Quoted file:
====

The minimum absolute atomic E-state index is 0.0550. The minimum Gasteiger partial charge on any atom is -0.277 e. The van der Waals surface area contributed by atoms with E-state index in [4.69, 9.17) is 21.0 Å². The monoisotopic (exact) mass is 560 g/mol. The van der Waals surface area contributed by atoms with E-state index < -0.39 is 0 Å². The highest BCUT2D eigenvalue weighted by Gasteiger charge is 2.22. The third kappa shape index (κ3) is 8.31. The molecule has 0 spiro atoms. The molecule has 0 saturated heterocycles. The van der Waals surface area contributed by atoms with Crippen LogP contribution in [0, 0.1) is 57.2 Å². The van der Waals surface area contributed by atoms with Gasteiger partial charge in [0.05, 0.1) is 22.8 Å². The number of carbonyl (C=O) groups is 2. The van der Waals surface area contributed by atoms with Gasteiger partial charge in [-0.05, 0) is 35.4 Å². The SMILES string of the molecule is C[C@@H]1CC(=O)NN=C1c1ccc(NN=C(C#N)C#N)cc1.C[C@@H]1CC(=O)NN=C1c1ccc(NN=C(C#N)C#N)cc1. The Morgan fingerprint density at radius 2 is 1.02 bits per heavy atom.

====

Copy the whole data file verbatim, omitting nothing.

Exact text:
The minimum absolute atomic E-state index is 0.0550. The minimum Gasteiger partial charge on any atom is -0.277 e. The van der Waals surface area contributed by atoms with E-state index in [4.69, 9.17) is 21.0 Å². The monoisotopic (exact) mass is 560 g/mol. The van der Waals surface area contributed by atoms with E-state index < -0.39 is 0 Å². The highest BCUT2D eigenvalue weighted by Gasteiger charge is 2.22. The third kappa shape index (κ3) is 8.31. The molecule has 0 spiro atoms. The molecule has 0 saturated heterocycles. The van der Waals surface area contributed by atoms with Crippen LogP contribution in [0, 0.1) is 57.2 Å². The van der Waals surface area contributed by atoms with Gasteiger partial charge in [0.05, 0.1) is 22.8 Å². The number of carbonyl (C=O) groups is 2. The van der Waals surface area contributed by atoms with Gasteiger partial charge in [-0.05, 0) is 35.4 Å². The SMILES string of the molecule is C[C@@H]1CC(=O)NN=C1c1ccc(NN=C(C#N)C#N)cc1.C[C@@H]1CC(=O)NN=C1c1ccc(NN=C(C#N)C#N)cc1. The Morgan fingerprint density at radius 2 is 1.02 bits per heavy atom.